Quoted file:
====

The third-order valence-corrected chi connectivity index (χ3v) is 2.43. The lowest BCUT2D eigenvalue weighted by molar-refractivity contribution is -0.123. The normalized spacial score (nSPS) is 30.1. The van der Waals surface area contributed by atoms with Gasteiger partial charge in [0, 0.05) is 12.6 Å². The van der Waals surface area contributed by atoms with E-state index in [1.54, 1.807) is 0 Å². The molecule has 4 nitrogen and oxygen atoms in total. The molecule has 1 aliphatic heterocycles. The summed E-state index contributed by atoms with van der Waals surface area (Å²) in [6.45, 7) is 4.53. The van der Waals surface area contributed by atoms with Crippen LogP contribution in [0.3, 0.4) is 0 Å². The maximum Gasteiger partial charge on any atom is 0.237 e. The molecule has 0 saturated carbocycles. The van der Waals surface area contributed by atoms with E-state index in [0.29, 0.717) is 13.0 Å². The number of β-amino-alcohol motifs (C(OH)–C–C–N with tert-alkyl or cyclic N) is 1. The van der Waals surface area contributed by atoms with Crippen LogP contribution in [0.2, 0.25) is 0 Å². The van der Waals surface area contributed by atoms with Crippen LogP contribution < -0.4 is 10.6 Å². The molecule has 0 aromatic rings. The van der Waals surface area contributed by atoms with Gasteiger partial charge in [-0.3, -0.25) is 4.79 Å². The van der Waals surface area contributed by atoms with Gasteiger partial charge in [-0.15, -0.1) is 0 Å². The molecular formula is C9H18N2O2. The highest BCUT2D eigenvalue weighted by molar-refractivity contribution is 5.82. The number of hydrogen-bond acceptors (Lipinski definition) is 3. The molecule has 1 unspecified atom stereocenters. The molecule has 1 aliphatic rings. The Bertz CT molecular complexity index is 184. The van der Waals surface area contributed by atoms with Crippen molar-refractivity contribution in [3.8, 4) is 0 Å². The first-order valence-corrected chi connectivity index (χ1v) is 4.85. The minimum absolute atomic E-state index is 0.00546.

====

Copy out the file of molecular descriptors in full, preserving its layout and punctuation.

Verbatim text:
The third-order valence-corrected chi connectivity index (χ3v) is 2.43. The lowest BCUT2D eigenvalue weighted by molar-refractivity contribution is -0.123. The normalized spacial score (nSPS) is 30.1. The van der Waals surface area contributed by atoms with Gasteiger partial charge in [0, 0.05) is 12.6 Å². The van der Waals surface area contributed by atoms with E-state index in [1.54, 1.807) is 0 Å². The molecule has 4 nitrogen and oxygen atoms in total. The molecule has 1 aliphatic heterocycles. The summed E-state index contributed by atoms with van der Waals surface area (Å²) in [6.45, 7) is 4.53. The van der Waals surface area contributed by atoms with Crippen LogP contribution in [0.3, 0.4) is 0 Å². The maximum Gasteiger partial charge on any atom is 0.237 e. The molecule has 0 saturated carbocycles. The van der Waals surface area contributed by atoms with E-state index in [0.29, 0.717) is 13.0 Å². The number of β-amino-alcohol motifs (C(OH)–C–C–N with tert-alkyl or cyclic N) is 1. The van der Waals surface area contributed by atoms with Crippen LogP contribution in [0.2, 0.25) is 0 Å². The van der Waals surface area contributed by atoms with Crippen LogP contribution < -0.4 is 10.6 Å². The molecule has 0 aromatic rings. The van der Waals surface area contributed by atoms with Gasteiger partial charge in [-0.3, -0.25) is 4.79 Å². The van der Waals surface area contributed by atoms with Gasteiger partial charge in [-0.15, -0.1) is 0 Å². The molecular formula is C9H18N2O2. The highest BCUT2D eigenvalue weighted by molar-refractivity contribution is 5.82. The number of hydrogen-bond acceptors (Lipinski definition) is 3. The molecule has 1 unspecified atom stereocenters. The molecule has 1 aliphatic rings. The Bertz CT molecular complexity index is 184. The van der Waals surface area contributed by atoms with Crippen molar-refractivity contribution in [3.8, 4) is 0 Å². The first-order valence-corrected chi connectivity index (χ1v) is 4.85. The minimum absolute atomic E-state index is 0.00546.